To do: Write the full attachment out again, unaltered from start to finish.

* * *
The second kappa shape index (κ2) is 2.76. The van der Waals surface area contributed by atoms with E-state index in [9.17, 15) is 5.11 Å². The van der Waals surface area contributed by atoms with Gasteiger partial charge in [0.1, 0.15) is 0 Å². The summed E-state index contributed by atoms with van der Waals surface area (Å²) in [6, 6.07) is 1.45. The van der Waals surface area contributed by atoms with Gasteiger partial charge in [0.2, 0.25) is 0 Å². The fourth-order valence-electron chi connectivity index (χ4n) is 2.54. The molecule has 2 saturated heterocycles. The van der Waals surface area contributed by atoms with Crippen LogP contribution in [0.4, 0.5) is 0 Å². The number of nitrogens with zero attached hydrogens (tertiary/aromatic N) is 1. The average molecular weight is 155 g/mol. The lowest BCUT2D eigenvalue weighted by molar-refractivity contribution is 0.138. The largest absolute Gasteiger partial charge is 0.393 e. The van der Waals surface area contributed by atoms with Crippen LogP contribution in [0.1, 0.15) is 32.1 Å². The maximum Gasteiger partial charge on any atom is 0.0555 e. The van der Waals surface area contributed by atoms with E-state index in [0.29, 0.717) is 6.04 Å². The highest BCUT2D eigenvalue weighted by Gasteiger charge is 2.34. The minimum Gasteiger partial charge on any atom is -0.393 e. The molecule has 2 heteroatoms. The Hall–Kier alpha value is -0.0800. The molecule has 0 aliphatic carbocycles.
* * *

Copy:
The second kappa shape index (κ2) is 2.76. The van der Waals surface area contributed by atoms with E-state index in [9.17, 15) is 5.11 Å². The van der Waals surface area contributed by atoms with Gasteiger partial charge in [0.1, 0.15) is 0 Å². The summed E-state index contributed by atoms with van der Waals surface area (Å²) in [6, 6.07) is 1.45. The van der Waals surface area contributed by atoms with Gasteiger partial charge in [0.2, 0.25) is 0 Å². The fourth-order valence-electron chi connectivity index (χ4n) is 2.54. The molecule has 2 saturated heterocycles. The van der Waals surface area contributed by atoms with Crippen LogP contribution in [0.4, 0.5) is 0 Å². The number of nitrogens with zero attached hydrogens (tertiary/aromatic N) is 1. The average molecular weight is 155 g/mol. The lowest BCUT2D eigenvalue weighted by molar-refractivity contribution is 0.138. The largest absolute Gasteiger partial charge is 0.393 e. The van der Waals surface area contributed by atoms with Crippen LogP contribution in [0.1, 0.15) is 32.1 Å². The maximum Gasteiger partial charge on any atom is 0.0555 e. The van der Waals surface area contributed by atoms with E-state index in [0.29, 0.717) is 6.04 Å². The highest BCUT2D eigenvalue weighted by Gasteiger charge is 2.34. The minimum Gasteiger partial charge on any atom is -0.393 e. The molecule has 2 heteroatoms. The Hall–Kier alpha value is -0.0800. The molecule has 0 aliphatic carbocycles.